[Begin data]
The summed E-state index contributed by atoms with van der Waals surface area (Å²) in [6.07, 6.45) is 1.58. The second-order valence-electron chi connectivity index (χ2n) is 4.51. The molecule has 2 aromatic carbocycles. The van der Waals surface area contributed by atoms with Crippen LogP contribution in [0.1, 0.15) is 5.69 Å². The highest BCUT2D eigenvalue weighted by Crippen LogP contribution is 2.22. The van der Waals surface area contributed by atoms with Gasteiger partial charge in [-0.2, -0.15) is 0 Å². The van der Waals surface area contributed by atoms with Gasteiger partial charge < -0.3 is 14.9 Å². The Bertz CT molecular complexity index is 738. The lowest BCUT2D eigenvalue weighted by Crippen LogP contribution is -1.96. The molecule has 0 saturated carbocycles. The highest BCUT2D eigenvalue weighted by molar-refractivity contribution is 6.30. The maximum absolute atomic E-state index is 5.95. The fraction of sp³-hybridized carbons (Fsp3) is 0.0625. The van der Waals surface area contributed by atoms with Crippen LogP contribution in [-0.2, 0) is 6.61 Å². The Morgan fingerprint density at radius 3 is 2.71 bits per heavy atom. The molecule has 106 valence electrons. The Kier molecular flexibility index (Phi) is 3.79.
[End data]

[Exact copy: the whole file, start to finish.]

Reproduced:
The summed E-state index contributed by atoms with van der Waals surface area (Å²) in [6.07, 6.45) is 1.58. The second-order valence-electron chi connectivity index (χ2n) is 4.51. The molecule has 2 aromatic carbocycles. The van der Waals surface area contributed by atoms with Crippen LogP contribution in [0.1, 0.15) is 5.69 Å². The highest BCUT2D eigenvalue weighted by Crippen LogP contribution is 2.22. The van der Waals surface area contributed by atoms with Gasteiger partial charge in [-0.2, -0.15) is 0 Å². The van der Waals surface area contributed by atoms with Gasteiger partial charge < -0.3 is 14.9 Å². The Bertz CT molecular complexity index is 738. The lowest BCUT2D eigenvalue weighted by Crippen LogP contribution is -1.96. The molecule has 0 saturated carbocycles. The highest BCUT2D eigenvalue weighted by molar-refractivity contribution is 6.30. The maximum absolute atomic E-state index is 5.95. The fraction of sp³-hybridized carbons (Fsp3) is 0.0625. The van der Waals surface area contributed by atoms with Crippen LogP contribution in [-0.2, 0) is 6.61 Å². The Morgan fingerprint density at radius 3 is 2.71 bits per heavy atom. The molecule has 106 valence electrons. The Kier molecular flexibility index (Phi) is 3.79.